3. #3
    Gold Member Pippin69's Avatar
    Join Date
    Jan 2007
    Location
    LalaLand
    Posts
    1,221

    Default

    But aren't fathers (and mothers) just as abusive as well? Isn't it more of an issue of unstopped violent behavior then relation to the victim? I can't believe a man who would throw a 2 year old across the room would suddenly not do that to their own kid if they had one.

    One of the women in that story had a boyfriend that was an ex-convict. How would that be a good father figure? If she knew about that in advance, how did she think that would be safe for her and her son to be around?

    I just don't see how a family's structure has anything to do with it. It sounds like an opportunity for a Right-Wing rant against divorce.
    "Just because I walked into a turd supermarket doesn't mean I have to buy anything." - John Oliver

  4. #4
    Elite Member MsDark's Avatar
    Join Date
    Oct 2005
    Location
    Northwest MS/Memphis TN
    Posts
    25,506

    Default

    Duh. People are way less likely to give a shit about a kid that isn't biologically theirs. And though people hate to hear it, and some are going to be outraged by this post, the fact is that kids are real cock-blockers (subconsciously more often than not, but sometimes even consciously!) when it comes to an adult who is not their mommy or daddy trying to pork their bio parent. And who can blame them really? It's just a fact that nobody wants to acknowledge.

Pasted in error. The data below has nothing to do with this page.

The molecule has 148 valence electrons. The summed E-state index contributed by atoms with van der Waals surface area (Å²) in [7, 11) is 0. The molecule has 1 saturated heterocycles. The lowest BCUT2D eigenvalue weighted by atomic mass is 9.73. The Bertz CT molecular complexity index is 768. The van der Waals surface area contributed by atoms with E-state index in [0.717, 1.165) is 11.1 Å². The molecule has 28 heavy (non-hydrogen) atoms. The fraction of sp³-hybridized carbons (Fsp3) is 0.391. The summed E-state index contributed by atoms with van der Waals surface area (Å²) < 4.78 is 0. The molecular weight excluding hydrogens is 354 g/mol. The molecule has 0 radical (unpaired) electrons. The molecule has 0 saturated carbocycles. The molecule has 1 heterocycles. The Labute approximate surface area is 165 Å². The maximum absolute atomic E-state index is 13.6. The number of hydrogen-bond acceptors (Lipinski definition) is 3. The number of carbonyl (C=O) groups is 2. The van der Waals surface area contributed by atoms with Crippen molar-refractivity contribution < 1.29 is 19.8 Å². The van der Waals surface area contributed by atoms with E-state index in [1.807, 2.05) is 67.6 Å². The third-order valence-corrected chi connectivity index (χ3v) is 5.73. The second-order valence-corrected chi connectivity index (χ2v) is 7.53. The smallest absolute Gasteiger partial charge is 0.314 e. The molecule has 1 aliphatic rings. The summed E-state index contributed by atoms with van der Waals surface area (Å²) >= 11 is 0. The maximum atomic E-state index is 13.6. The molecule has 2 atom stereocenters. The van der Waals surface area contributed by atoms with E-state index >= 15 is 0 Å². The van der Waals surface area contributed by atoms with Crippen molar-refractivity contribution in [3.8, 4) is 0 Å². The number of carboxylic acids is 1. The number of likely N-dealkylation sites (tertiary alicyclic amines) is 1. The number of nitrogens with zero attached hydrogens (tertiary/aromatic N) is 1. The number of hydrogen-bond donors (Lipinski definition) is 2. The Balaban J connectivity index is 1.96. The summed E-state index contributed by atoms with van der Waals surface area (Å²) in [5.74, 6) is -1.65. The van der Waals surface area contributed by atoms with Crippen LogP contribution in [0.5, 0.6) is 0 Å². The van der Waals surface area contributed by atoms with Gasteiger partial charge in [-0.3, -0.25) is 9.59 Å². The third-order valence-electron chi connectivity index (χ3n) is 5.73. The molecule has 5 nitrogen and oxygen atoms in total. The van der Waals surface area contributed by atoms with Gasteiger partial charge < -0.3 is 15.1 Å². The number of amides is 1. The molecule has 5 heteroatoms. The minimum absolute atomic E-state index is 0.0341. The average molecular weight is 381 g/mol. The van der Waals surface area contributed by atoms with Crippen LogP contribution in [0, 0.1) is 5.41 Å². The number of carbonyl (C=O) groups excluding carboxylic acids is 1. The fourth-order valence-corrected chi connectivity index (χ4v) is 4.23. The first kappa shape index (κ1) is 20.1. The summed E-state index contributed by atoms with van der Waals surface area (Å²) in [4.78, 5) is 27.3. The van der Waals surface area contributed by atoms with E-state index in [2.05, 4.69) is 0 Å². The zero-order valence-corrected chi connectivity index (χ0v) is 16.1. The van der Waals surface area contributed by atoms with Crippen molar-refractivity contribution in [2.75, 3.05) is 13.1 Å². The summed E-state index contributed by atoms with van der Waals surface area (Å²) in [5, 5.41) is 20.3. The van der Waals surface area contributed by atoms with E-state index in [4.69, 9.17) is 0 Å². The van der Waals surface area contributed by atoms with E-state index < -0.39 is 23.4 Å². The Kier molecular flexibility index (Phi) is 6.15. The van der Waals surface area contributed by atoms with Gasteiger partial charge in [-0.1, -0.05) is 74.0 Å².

My Posts Have Won Awards. Can Any Of You Claim The Same? -ur_next_ex

    "I don't have pet peeves. I have major psychotic fucking hatreds, okay". ~George Carlin

  5. #5
    Elite Member
    Join Date
    Oct 2005
    Posts
    4,128

    Default

    Cock-blocker! Now that's a new term for me! LOL Yep, kids get in the way of a plentiful sex life, for sure.

  6. #6
    Elite Member MsDark's Avatar
    Join Date
    Oct 2005